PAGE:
But first: Sign the Daily Kos petition to draft Wendy Davis to run for governor!

Tell the Roberts’ Court Five—the civil rights movement is still alive

Posted by admin | Posted in Politics | Posted on 30-06-2013-05-2008


John G. Roberts, Jr., Chief Justice of the United States of America

John G. Roberts, Jr., Chief Justice of the United States of America

Chief Justice John G. Roberts Jr., as the head honcho of the Gang of Five on the Supreme Court who decided to gut parts of the Voting Rights Act, on Tuesday, June 25, 2013, has signed, sealed and delivered his legacy.  

He and his minions—Antonin Scalia, Anthony M. Kennedy, Clarence Thomas and Samuel A. Alito Jr—can be enshrined in wing-nut Hades forever, but I’m here to say, it ain’t gonna stop us.

We already know that justice is not always served by those who don black robes. They may be the highest court in the land but some of those seated have pursued a right-wing racist agenda bearing no relationship to their title of “Justice.”

To paraphrase an often-misquoted remark attributed to Mark Twain, “the reports of our demise have been greatly exaggerated.” I’ll add obfuscated to that too, because the way “civil rights movement” often gets framed by the media, and in classrooms, it’s as if it was entombed with Martin Luther King Jr, and only dusted off and acknowledged on his birthday.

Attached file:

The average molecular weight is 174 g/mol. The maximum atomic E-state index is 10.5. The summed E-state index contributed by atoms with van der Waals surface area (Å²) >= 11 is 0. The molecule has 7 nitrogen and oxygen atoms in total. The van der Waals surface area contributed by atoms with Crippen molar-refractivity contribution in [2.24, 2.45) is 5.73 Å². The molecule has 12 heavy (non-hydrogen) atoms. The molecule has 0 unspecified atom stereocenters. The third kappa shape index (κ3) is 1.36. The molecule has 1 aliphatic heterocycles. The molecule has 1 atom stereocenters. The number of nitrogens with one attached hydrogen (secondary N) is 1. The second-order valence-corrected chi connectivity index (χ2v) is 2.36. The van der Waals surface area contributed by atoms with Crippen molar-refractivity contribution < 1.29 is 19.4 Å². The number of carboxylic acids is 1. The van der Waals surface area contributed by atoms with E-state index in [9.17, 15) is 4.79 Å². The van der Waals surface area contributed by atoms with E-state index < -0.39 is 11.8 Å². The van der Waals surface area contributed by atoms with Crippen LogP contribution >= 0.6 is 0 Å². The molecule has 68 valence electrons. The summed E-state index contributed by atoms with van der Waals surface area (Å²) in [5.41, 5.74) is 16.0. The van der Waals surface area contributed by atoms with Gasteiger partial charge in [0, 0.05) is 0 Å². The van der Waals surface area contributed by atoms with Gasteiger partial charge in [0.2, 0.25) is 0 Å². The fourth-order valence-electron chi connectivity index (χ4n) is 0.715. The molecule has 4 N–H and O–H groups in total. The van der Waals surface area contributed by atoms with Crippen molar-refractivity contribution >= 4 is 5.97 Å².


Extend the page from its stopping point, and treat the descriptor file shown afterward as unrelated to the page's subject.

When my students ask me to talk about my history as a civil rights activist (in the past tense) I answer simply, “I am a civil rights activist, and will be till I die,” adding “and you are too.”

I was moved when I read this story at ThinkProgress: 92-Year-Old Rosanell Eaton And Others Explain Why They’ll Go To Jail Protesting Conservative Policies In North Carolina.